We live in an age that is characterized by an over abundance of information. However, we are not trained and educated properly to interpret said information with a keen eye and a thoughtful mind. Information can be used (and misused) to assert almost anything. And then, give. A statical-looking graph that seems to imply the same thing, most people will simply accept the proposition as fact.
In The Art of Charm Episode 641: Weaponized Lies, Jordan and his guest speaker Daniel Levitin talk about a number of ways that people intentionally or unintentionally skew facts to convey a certain message. One point that stood out to me was:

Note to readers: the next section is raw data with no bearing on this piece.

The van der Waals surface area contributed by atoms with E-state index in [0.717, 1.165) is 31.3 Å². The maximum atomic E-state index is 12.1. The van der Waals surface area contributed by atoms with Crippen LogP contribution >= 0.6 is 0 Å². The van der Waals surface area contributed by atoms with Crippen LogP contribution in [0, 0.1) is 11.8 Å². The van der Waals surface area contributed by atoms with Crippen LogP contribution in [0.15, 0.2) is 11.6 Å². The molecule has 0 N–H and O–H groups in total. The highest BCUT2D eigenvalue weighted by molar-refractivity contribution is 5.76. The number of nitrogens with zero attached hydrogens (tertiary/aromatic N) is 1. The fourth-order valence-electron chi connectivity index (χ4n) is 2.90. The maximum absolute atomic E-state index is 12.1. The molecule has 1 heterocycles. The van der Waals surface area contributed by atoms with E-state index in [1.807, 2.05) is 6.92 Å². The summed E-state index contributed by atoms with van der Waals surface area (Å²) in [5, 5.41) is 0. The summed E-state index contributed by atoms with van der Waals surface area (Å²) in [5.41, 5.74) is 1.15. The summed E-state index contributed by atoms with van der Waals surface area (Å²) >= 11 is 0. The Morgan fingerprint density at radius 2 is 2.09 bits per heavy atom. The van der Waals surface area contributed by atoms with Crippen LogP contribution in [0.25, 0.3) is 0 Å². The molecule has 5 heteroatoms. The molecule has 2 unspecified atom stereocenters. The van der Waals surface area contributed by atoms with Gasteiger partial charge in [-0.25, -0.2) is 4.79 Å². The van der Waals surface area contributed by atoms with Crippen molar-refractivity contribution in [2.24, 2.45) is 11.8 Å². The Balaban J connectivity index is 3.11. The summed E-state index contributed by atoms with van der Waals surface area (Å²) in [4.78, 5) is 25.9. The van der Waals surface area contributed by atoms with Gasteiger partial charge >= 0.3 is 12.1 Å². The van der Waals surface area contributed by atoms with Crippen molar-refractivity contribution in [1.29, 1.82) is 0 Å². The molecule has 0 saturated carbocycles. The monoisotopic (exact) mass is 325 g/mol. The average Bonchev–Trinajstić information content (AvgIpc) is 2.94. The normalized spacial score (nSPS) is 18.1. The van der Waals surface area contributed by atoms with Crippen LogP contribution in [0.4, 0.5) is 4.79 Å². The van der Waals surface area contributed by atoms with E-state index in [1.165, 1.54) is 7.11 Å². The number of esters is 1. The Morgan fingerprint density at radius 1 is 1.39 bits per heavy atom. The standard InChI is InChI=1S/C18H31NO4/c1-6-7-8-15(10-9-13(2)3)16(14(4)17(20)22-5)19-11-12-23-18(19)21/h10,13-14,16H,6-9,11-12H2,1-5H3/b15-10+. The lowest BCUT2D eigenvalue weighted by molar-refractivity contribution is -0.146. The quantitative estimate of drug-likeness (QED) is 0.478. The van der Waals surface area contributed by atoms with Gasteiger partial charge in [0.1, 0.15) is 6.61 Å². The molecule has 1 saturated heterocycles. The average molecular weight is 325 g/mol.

Argue against your own point.
This aids in your ability to think critically not only by opening yourself up to both sides of an argument, but by helping you catch potential errors and weak points in your own argument. Ultimately, this requires you to remain humble and open to the possibility that you don't know everything. And, as is falsely attributed to Mark Twain,
It ain't what you think you know that gets you into trouble; it's what you know for sure that ain't so.